Why You Should Buy Only From Tech Leaders, Not Haters

As annoying as haters are, they’re a leading indicator of success, as I’ve written before. So for the market leader, a gaggle of noisy haters should actually be more comforting than disturbing.

But what about for prospective buyers? Is there a reason to tune into a hater’s advertising and buy from the runner-up, rather than the market leader? Is it ever prudent to buy the market leader’s exhaust?

The Power Of Leadership

What do Apple, Microsoft, Google and Salesforce have in common? Each, at different times and in different markets, has shaped an industry in its image.

Intriguingly, however, none of these companies was first to their respective markets. Each was a follower first.

Followers are tempted to try to get ahead of the market leader by denigrating them through negative advertising. But this is the sign of a loser, not a winner, and markets don’t buy from losers. Ultimately, great brands inspire their customers. It’s hard to inspire if most of one’s marketing is directed at shouting down the market leader. Such ‘hating’ is a sign of weakness, not strength.

Hating also leaves the losers with little pricing power. As some academic studies suggest, there’s only one clear reason for buying from a losing brand: Price. As the researchers found, “Marketers of leading brands should not concern themselves about price but merely stress the benefits, whereas marketers of follower brands should make much of the price differential.” 

The Microsoft Example

Microsoft ruled the desktop, but it was not first to market with Office (WordPerfect beat it in both time-to-market and product maturity) or with Windows. Instead, Microsoft sold a big vision to consumers and businesses: A computer on every desktop and in every home. This meant Microsoft had to significantly lower the bar to computing, making the experience simpler and more powerful. Microsoft then did the same thing for the enterprise by making exceptional development tools, thereby lowering the bar to IT productivity.

But that was the old Microsoft. Fast forward to 2007 when Microsoft CEO Steve Ballmer ridiculed Apple and the iPhone:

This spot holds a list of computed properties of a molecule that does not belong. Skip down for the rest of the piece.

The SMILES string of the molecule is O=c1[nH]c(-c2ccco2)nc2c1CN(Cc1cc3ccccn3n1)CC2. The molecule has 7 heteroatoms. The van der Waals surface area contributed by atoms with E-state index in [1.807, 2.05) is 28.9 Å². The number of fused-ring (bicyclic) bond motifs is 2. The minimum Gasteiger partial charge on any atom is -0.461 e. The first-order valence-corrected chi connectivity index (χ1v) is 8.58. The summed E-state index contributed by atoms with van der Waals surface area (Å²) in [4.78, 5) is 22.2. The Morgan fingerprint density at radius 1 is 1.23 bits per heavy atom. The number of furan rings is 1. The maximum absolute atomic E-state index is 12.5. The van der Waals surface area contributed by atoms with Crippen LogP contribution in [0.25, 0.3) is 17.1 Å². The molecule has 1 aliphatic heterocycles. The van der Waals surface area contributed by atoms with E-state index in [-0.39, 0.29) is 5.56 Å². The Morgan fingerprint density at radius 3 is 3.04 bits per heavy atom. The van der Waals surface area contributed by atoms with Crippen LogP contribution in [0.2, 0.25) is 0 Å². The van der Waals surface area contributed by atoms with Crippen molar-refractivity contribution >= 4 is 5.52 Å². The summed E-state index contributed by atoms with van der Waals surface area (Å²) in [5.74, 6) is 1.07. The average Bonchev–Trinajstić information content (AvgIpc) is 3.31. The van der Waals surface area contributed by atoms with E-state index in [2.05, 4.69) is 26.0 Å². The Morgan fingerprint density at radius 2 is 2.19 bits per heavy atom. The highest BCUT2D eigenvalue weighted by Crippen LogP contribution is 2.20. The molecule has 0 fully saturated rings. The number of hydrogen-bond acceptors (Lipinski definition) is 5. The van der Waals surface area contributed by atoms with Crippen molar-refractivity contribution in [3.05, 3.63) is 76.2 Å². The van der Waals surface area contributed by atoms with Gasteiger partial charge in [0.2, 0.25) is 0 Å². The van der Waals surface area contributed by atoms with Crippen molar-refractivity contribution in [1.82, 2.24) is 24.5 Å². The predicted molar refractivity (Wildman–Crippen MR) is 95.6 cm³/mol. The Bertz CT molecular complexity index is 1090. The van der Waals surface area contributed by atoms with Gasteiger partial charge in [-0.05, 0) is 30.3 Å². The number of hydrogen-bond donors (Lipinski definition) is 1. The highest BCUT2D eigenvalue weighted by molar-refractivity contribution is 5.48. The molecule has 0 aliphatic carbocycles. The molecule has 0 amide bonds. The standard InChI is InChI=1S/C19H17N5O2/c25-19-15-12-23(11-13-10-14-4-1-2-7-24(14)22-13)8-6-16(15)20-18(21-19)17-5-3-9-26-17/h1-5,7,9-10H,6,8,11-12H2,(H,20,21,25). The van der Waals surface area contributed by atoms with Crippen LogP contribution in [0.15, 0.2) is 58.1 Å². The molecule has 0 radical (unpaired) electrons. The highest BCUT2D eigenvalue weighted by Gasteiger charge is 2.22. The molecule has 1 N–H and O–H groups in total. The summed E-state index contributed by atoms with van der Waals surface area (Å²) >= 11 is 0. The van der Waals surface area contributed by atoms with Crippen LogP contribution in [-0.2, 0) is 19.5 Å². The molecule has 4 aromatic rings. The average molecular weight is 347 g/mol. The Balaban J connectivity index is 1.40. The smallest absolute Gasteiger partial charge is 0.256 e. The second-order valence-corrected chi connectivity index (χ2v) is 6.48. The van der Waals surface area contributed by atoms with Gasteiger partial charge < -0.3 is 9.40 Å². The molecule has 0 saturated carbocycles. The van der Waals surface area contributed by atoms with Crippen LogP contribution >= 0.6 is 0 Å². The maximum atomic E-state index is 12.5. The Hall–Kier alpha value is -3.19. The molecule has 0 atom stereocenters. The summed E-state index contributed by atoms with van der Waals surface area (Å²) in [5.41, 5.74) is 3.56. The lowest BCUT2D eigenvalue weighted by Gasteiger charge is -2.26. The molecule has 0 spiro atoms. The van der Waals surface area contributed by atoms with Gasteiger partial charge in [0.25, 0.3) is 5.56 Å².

This was the same Ballmer who said there was “no chance that the iPhone is going to get any significant market share.” The same company went on to attack open source, calling it a “cancer.” 

During this negative campaigning against competitors, Microsoft was rapidly losing the battles that mattered the most. The company had become a spiteful follower of the market leader, rather than being the market leader.

It’s not over for Microsoft, of course. Its story on cloud (Windows Azure) is much more positive and thoughtful than its broadsides against open source and Apple, so there is a chance to lead the market once again. But that’s because people want to buy from the leader, not the loudmouthed, hateful follower.

Network Effects Of Leadership

There is far more value in following leaders than in subsisting on the leftovers of their competitors. For one thing, there are significant network effects that derive from joining the dominant ecosystem. Even though plenty of users seem to prefer Macs, for decades virtually all of the best third-party software was written for Windows. The same holds true today for Salesforce: It has a massive, growing ecosystem built up around it, something that its competitors simply can’t match.

This same effect spills over into talent. One of the hardest things in business is to hire exceptional people. This is made dramatically harder if the talent pool is smaller. Is it worth buying into an obscure but noisy losing company if their talent pool is also anemic? No way.

It’s A Vision Thing

Followers are forced to be parasites on the market leader’s direction. That’s what happens when one company has a dominant vision.

In open source, the leaders are those that contribute most to a project, and can therefore influence projects to go in directions favorable to them or their communities. This is something we’re seeing in the Hadoop community right now: The market leaders are those that are also the code leaders. Those who buy from losers never get to benefit from the market leader’s innovation. 

It’s far better to buy into Apple’s “insanely great” products and vision than a cheaper facsimile—same goes for buying into Salesforce’s vision of a world without (installed, cumbersome) software, or Google’s mind-bendingly cool data-driven universe. These are leaders. They’re worth buying from. Their haters? Not so much.

Image courtesy of Shutterstock.

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